A theatrical die-in or emotive demonstration may feel direct, but as far as definitions and victories go, they remain in the category of mediated, symbolic, lawful protest and shouldn’t be used to convince activists they are making progress in the moment. I’m not stating a case for giving up on these strategies if they are what some activists feel is within their means and motives, but let’s call a spade a spade and not imagine we are directly affecting business as usual when we aren’t.
If there have been any tactics by DxE that make me realize the organizers are really not thinking things through, it’s the intentional use of animals during demonstrations to state their case. Recently, organizers have suggested activists bring their pets (primarily dogs) to public speeches that involve near yelling or the use of a bullhorn to deliver their monologues. These environments often involve public crowds and somewhat chaotic circumstances. The idea is that having pets at these speeches, that are meant to draw a connection between the emotional lives of animals and the emotional lives of factory farmed animals, will convince pet owners to extend compassion towards animals raised for food. The intention is understandable, but involving animals to this end has it’s problems.
Symbolically, there is something incredibly wrong with using animals for almost any objective, and I personally find discomfort creating relationships with non-human animals outside any reason other than protection, liberation, or contextual companionship. All acknowledgement that these animals are not behind harmed, the very idea that directly using animals towards a political objective speaks to exploitation and a reinforcement of the idea that animals can be used for our human-centric means without reservation.
The protest or demonstration is not an environment for non-human animals (it’s not even a place for some human animals), and I’m surprised these animal rights activists would feel comfortable bringing their pets into a context that involves populated spaced, loud noises, potentially confrontational circumstances, and situations that aren’t created for their emotional comfort. The message being delivered through the megaphone is one expression, but the sub context is that it’s ok to use animals for an objective outside their individuality and basic existence. The involvement of animals during demonstrations, to reinforce an easily understandable argument, is not the same as when sanctuaries allow visitors to engage with animals and reference them for talking points. Those environments are created as a physically and emotionally supportive situation for the animals, which is a far cry from bringing animals to a public space to be subjected to all the unknown variables and unique stressors that are part of a demonstration.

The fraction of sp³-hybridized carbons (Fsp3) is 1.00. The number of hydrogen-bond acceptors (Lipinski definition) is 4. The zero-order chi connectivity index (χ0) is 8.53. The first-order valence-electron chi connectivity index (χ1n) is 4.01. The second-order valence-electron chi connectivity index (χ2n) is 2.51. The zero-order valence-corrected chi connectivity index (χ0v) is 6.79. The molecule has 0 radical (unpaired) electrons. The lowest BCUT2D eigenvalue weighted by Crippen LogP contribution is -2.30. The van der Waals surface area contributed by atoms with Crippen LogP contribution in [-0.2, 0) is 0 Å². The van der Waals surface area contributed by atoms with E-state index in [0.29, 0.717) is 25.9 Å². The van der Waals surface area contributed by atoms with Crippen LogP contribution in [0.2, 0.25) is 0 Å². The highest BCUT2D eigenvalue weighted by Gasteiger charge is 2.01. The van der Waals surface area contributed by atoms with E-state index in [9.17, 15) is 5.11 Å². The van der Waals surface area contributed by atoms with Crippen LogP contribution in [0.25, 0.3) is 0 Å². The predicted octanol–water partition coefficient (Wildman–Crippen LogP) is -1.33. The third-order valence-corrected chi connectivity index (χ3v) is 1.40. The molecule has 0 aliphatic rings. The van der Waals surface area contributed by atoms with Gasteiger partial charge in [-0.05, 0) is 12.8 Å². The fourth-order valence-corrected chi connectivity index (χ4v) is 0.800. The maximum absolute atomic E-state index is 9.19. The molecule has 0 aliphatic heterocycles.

If bringing animals into a public space and using them to highlight a point isn’t enough, some DxE demonstrations have even involved putting animals in cages along with their human companions, to again, highlight this point that animals shouldn’t be put in cages. Establishing a relationship with a non-human animal involves some compromises for the safety and comfort of all, such as “crating” an animal at home when the owner is away, but to put an animal inside a cage (even ensuring their comfort by including a human companion with them), speaks to a usage towards human objectives and not animal safety. We don’t need to split hairs about the perceived comfort and discomfort of animals in these demonstrations, but to merely state that the plight of animals can be easily and concretely stated (as it has been for so long) without the involvement of animals. I don’t for a second believe we’ll move our societal values closer to animal liberation just because we started bringing animals to protests.
Ultimately, these individual uses of animals during demonstrations doesn’t matter so much as the idea that animals are not ours to use, as the phrase is often repeated. Even with the stated intent to remove animals from exploitation, essentially using them towards their own benefit, the act of bringing non-human animals to protests objectifies their individuality, continues the idea that human intention trumps animal welfare, and that there are blurred boundaries when it comes to where we include animals in our lives and where we leave them alone. If our intent is to allow animals to exist in their natural niche, without unnecessary human intervention, outside the confines of industrial civilization, then we should seek to do so at every opportunity without reservation. The consideration to use animals for any intent different than their basic safety and well-being should never be debated. The slope is already slippery enough. If we decide it’s permissible to use animals for demonstrations, then do we admit it’s ok to use their honey if we are “keeping them sustained”, do we admit it’s ok to hunt them to avoid unnecessary starvation, do we admit to so many other grey areas of animal interest? The easiest answer is to always leave the animals out of it, and demonstrations are a part of this answer.
“Animals are not ours to eat, wear, experiment on, use for entertainment, objectify for political means, or abuse in any way.” If DxE wants to live their ideals and take a symbolic stand against objectification, they need to draw a firm line in tactics that remove animals from the equation and exhibit a genuine respect for the physical and emotional lives of non-human animals.